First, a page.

one of six styles of loving; an obsessive style that often reflects personal insecurity
prediction that people will seek relationships with others who closely match their, attitudes, social background, and physical attractiveness
balancing or finding a compromise between two dialectical poles
tension between the desire for spontaneous, new experiences, and the desire for routines and familiar experiences
tension between the desire to share private thoughts, feelings, and experiences with intimates and the desire to preserves personal privacy
intensely positive feelings and desires for another person; based on the rewards of involvement and is not equivalent to commitment
irreplaceable relationship defined by uniqueness, rules, relationship dialects, commitment, and embeddedness in contexts
one of six styles of loving; based on practical considerations and criteria for attachment
the obligation to remember, plan, and coordinate domestic work and child care (women)
transcends the apparent contradiction between two dialectical poles reinterprets them as not in tension
private world of rules, understandings, and patterns of acting and interpreting that partners create to give meaning to their relationship; nucleus of intimacy
tension between two opposing forces or tendencies that are normal parts of all relationships
final part of the dissolution of romantic relationships. in which individuals redefine themselves and their futures without the former partner
patterned ways of behaving and interpreting behavior
responses meet one dialectical need while ignoring the other
friends or romantic partners assign one pole of a dialectic to certain spheres of activities or topics and assign the contradictory dialectical pole to distinct spheres of activities or topics
replaceable relationships that tend to follow broad social scripts and rules and in which participants tend to assume conventional social roles in relation to one another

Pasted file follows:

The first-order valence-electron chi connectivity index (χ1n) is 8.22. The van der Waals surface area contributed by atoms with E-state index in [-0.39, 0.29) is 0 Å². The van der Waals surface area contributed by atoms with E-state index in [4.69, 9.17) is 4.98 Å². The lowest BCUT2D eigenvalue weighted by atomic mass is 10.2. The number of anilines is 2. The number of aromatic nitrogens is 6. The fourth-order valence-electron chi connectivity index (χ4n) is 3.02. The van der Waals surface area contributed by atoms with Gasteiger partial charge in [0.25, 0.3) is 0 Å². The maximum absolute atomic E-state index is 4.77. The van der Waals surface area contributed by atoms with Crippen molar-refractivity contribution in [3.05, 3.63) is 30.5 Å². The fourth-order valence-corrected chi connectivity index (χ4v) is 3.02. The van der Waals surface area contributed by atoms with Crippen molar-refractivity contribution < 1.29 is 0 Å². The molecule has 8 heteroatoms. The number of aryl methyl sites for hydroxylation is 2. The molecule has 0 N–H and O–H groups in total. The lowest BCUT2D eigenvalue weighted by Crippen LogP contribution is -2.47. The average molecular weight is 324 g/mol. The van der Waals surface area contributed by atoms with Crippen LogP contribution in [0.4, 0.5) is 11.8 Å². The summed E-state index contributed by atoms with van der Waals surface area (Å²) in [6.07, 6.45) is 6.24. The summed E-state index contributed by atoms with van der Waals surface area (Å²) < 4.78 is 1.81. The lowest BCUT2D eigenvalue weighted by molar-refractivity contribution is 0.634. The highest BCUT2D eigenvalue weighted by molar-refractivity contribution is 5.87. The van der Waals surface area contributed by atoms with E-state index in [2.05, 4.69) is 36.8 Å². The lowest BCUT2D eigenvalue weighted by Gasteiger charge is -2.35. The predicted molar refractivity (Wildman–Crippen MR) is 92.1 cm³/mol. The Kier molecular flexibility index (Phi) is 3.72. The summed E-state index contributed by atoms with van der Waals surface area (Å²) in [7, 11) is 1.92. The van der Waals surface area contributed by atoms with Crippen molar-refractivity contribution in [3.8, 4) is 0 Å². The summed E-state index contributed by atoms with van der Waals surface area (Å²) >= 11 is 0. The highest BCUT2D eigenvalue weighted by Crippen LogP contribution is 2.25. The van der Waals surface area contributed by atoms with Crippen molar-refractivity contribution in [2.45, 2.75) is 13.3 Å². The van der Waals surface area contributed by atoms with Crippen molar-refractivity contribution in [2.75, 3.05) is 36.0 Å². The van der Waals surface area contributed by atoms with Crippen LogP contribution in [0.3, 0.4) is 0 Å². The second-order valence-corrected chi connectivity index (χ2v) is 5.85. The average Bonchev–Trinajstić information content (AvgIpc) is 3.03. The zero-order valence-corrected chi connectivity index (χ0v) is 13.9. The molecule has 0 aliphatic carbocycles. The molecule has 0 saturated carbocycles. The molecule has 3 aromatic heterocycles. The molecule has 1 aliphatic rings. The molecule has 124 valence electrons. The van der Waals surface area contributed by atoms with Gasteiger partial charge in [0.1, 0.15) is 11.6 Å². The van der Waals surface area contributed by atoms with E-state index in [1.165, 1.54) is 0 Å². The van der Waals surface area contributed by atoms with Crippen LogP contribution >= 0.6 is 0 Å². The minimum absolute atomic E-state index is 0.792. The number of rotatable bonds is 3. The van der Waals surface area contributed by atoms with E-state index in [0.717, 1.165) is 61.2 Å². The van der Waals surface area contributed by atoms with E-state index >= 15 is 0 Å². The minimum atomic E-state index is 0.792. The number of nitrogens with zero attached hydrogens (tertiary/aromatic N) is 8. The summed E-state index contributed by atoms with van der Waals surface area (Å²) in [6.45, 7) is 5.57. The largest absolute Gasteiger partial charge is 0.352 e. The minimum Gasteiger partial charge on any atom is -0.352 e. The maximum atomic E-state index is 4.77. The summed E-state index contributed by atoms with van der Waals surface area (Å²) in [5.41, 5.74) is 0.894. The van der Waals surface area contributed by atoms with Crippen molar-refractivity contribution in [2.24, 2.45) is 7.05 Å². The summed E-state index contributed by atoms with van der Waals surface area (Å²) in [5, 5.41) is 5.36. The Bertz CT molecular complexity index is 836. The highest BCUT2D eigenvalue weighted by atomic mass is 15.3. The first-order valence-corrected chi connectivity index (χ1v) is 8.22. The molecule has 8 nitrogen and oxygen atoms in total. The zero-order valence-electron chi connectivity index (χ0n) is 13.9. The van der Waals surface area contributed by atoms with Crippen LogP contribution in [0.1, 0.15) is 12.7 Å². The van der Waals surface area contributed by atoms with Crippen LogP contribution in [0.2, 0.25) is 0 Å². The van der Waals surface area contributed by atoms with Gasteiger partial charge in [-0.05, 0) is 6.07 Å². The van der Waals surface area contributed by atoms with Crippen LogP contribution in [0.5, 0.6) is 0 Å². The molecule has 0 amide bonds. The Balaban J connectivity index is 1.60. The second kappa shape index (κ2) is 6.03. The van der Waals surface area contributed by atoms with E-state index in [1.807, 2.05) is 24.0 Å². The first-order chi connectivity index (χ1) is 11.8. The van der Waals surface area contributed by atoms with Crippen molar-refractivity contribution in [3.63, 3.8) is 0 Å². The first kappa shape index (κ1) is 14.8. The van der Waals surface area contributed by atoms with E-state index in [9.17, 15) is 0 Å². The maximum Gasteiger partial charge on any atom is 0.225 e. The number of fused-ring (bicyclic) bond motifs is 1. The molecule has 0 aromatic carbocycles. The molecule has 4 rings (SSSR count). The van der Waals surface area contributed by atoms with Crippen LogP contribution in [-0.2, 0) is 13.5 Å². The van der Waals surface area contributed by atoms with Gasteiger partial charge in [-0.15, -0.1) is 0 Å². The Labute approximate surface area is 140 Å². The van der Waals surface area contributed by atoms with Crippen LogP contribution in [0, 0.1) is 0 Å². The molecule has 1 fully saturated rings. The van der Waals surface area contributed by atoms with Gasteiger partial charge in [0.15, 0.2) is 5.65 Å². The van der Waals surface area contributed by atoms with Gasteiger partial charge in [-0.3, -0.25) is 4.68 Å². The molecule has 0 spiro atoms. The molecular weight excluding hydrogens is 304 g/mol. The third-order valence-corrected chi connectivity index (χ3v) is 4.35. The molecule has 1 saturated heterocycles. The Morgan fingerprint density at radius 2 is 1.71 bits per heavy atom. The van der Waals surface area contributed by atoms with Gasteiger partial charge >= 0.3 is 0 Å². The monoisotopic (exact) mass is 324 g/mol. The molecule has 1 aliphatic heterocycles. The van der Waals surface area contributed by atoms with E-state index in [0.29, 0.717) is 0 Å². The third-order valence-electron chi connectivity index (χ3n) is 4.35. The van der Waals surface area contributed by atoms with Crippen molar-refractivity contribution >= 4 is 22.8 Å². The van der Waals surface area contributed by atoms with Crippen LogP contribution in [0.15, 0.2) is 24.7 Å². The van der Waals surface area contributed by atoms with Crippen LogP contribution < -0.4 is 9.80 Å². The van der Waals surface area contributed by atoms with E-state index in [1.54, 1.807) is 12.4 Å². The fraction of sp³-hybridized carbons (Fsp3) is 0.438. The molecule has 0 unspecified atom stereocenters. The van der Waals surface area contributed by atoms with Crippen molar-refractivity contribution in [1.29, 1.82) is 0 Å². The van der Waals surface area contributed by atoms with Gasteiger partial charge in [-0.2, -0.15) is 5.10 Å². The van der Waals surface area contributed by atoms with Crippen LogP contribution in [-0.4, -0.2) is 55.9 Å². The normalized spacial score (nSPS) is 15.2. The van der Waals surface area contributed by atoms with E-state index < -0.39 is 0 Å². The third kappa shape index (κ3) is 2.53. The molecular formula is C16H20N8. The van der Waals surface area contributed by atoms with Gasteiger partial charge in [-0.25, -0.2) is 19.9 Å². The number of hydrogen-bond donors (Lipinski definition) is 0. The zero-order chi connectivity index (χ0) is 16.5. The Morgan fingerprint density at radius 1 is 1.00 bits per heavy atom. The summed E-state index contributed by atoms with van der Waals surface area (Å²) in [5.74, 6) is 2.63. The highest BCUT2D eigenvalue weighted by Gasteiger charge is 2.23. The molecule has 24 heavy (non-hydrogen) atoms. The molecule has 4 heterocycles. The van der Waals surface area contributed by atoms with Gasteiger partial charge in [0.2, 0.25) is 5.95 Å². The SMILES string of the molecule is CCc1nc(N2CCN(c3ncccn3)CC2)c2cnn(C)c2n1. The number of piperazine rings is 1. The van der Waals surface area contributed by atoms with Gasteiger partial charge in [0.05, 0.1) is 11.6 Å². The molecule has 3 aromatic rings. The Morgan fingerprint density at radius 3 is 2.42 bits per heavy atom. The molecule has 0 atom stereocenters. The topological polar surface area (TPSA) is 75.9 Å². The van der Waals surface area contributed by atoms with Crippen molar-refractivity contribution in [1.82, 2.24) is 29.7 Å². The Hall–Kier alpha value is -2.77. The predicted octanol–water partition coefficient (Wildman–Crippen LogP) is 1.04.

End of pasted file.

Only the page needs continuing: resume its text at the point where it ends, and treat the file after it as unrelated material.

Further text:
social support processes
fourth step in the disintegration of romantic relationships, during which partners talk with others to gain emotional support and practical assistance
one of six styles of loving; based on friendship; even-keeled
particular experiences and events that cause relationships to become more or less intimate
Group and Team Communication
small group communication, including communications in decision making committees and work teams.
Public speaking remains an important branch fo the communication field.
studies interviewing, listening, leadership, new technologies of communication, and decision making.
the general term for understandings about an organizations identity and codes of thought and action that members of an organization share.
how media represent and influence cultural values.
The ability to feel with another person
Consist of beliefs, values, understanding, practices and ways of interpreting experiences that a number of people share.
Group of people who are part of an overall society but also distinct from the overall society in that they hold values, understandings, and practices that are not shared by people outside the group.
Shared understanding among members of a particular culture or social group about what communication means and what behaviors are appropriate in various situations.
ex: children taught to say thank you, or it is polite to use sir or mam when addressing elder.
Regulate interaction by specifying when, how , where and with whom to communicate with about certain things.
ex: Different cultures have different ways of doing a presentation. European americans don't interrupt when african americans do.